Champion her. This is similar to encourage without advice or judgement, but this is specific to those times when she is low or when others are judging her or gossiping about her. When she is low either due to her circumstances or just the weight of everything, she needs you to build her up. Help her to be stronger. Remind her how strong she is.
I recently had a friend tell me that she thought of what I do as being similar to an athlete in the Olympics, that it took the same type of strength and determination as elite athletes. To have someone tell me they admired those qualities in me and to have someone see what I do and acknowledge it gave me what I needed to push through an extra hard week.
You don’t know when your words could be the difference for someone. When you see that she is down, send her a card or a text or pick up the phone. She needs you to build her up so that she has more to give to her child. And if you ever hear anyone judging that special needs mom behind her back, kindly remind the one speaking that she has not walked in that mom’s shoes and that you think that mom is amazing.
Help. Don’t ask, “what can I do?”. See a need and meet it. Say “I love doing laundry. Would Wednesday or Thursday be better for me to come over and do some laundry for you?”
It is hard to accept help. It’s hard for that special needs mom to admit that she needs help. Sometimes when someone asks me how they can help, I’m too overwhelmed to even know what to ask for. That’s why if someone tells me something specific they would like to do, I am better able to accept it.
Create fun. Bring over a comedy. Tell her funny stories. Text her jokes. Life as a special needs mom has too much seriousness. I miss laughing until my sides hurt.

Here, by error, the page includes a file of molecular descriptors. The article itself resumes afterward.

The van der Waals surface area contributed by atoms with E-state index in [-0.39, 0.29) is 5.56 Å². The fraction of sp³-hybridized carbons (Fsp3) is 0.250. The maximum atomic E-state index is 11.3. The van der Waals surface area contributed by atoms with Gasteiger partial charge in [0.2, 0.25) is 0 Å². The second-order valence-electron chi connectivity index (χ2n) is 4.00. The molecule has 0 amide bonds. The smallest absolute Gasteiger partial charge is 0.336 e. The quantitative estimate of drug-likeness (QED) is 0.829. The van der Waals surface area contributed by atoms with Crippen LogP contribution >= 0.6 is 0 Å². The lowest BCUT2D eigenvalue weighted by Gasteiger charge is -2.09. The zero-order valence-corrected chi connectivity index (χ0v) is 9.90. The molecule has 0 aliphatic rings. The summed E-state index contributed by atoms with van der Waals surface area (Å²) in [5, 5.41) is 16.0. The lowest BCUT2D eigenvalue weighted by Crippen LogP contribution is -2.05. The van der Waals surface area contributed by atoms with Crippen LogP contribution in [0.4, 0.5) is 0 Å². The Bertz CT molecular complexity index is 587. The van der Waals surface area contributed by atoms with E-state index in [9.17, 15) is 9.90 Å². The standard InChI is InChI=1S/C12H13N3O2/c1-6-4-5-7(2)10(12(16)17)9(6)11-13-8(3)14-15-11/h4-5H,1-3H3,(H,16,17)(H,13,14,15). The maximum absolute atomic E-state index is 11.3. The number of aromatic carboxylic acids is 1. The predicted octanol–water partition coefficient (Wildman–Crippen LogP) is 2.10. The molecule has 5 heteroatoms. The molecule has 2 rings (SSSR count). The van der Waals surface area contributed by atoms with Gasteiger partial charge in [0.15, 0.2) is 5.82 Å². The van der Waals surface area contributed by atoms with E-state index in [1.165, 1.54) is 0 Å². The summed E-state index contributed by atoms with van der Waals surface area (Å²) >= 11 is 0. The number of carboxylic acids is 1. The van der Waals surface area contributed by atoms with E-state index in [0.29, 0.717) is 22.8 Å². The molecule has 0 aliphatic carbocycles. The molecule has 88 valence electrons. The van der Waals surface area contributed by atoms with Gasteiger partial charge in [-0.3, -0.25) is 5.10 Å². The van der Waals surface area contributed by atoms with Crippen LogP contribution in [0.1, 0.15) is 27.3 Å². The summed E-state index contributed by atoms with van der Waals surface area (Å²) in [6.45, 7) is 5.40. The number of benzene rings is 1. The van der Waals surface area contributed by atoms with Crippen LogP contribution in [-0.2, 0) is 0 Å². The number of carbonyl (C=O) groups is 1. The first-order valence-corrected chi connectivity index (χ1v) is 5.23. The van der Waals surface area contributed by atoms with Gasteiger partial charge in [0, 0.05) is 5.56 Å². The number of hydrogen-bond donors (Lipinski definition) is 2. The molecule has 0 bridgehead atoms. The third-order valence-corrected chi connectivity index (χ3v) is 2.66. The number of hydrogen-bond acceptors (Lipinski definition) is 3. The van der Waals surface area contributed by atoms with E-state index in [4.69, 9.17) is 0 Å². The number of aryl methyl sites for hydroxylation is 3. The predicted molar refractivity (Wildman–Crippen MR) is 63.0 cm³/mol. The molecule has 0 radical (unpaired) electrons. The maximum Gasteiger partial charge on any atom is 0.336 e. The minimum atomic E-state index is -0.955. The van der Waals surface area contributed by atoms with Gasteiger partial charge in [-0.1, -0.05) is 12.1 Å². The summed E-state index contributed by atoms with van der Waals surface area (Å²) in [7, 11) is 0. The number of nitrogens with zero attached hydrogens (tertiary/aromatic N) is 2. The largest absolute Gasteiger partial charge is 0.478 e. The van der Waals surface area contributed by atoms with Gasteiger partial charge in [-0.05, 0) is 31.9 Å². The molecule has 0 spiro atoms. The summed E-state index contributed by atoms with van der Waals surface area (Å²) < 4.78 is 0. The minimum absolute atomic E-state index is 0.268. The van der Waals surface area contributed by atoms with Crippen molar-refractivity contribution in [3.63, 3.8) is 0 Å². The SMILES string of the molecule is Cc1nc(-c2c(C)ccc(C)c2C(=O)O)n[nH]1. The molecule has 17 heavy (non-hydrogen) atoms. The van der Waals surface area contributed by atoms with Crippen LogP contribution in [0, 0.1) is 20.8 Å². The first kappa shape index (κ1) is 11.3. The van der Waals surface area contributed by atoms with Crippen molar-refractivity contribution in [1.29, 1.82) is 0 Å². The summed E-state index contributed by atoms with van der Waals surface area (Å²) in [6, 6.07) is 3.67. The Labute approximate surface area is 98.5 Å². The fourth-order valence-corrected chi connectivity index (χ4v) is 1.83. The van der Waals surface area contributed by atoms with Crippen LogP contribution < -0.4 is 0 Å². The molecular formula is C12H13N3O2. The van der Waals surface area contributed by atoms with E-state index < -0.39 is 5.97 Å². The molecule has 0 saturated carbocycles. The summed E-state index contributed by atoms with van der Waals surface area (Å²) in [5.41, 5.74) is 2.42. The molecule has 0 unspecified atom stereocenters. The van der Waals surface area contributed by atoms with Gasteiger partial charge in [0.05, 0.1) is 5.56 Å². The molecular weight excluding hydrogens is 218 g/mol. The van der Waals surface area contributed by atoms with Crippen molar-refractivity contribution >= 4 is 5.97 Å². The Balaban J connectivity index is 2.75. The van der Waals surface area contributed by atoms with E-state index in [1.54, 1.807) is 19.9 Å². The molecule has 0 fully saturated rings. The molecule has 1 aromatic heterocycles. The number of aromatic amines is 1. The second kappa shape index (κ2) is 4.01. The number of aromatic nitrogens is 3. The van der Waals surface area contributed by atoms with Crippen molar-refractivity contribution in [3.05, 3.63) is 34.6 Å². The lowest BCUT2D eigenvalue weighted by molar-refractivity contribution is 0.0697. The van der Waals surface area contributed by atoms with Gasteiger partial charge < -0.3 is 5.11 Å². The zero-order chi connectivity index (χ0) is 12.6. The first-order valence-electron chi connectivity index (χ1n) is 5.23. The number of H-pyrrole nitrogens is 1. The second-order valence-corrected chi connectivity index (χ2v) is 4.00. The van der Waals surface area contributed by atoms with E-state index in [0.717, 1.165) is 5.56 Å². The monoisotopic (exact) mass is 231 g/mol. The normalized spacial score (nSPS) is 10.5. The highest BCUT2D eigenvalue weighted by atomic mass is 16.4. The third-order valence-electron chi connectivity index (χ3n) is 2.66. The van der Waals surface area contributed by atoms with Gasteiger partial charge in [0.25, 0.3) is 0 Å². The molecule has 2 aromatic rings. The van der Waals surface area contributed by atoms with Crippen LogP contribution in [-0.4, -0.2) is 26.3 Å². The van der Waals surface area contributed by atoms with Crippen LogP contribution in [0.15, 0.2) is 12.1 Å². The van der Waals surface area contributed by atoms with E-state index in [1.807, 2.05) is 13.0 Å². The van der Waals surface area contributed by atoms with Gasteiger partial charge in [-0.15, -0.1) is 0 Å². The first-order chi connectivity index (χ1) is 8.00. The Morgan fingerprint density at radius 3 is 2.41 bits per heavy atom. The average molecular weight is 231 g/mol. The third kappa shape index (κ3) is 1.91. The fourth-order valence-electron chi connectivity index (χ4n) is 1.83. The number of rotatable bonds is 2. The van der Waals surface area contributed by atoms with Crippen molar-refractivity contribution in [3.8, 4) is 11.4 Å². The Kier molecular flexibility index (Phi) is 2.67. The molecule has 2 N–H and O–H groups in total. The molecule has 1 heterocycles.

It’s during those rare moments when I’m having fun that I feel like a normal human again. I love it when a friend plans an outing or brings over a board game to play in the evening after the kids go to bed. It’s in those moments when I can forget about all the heaviness for just a short time. It feels so good to be able to stop thinking about the hard things for even a short time.
Support her marriage. Divorce rates are higher among families of special needs children. It’s a statistic that likely scares that mom. Offer to have her kids over during supper while she and her husband go out to eat. Encourage their relationship. Have them over as a couple.
It’s ok to not say anything. Don’t bring up the worst-case scenario or tell the story of your cousin’s friend’s neighbour whose child had the same type of special need and something terrible happened.
If you feel the need to say something, “I don’t know what to say” or “I’m sorry” or “I’m here” will suffice.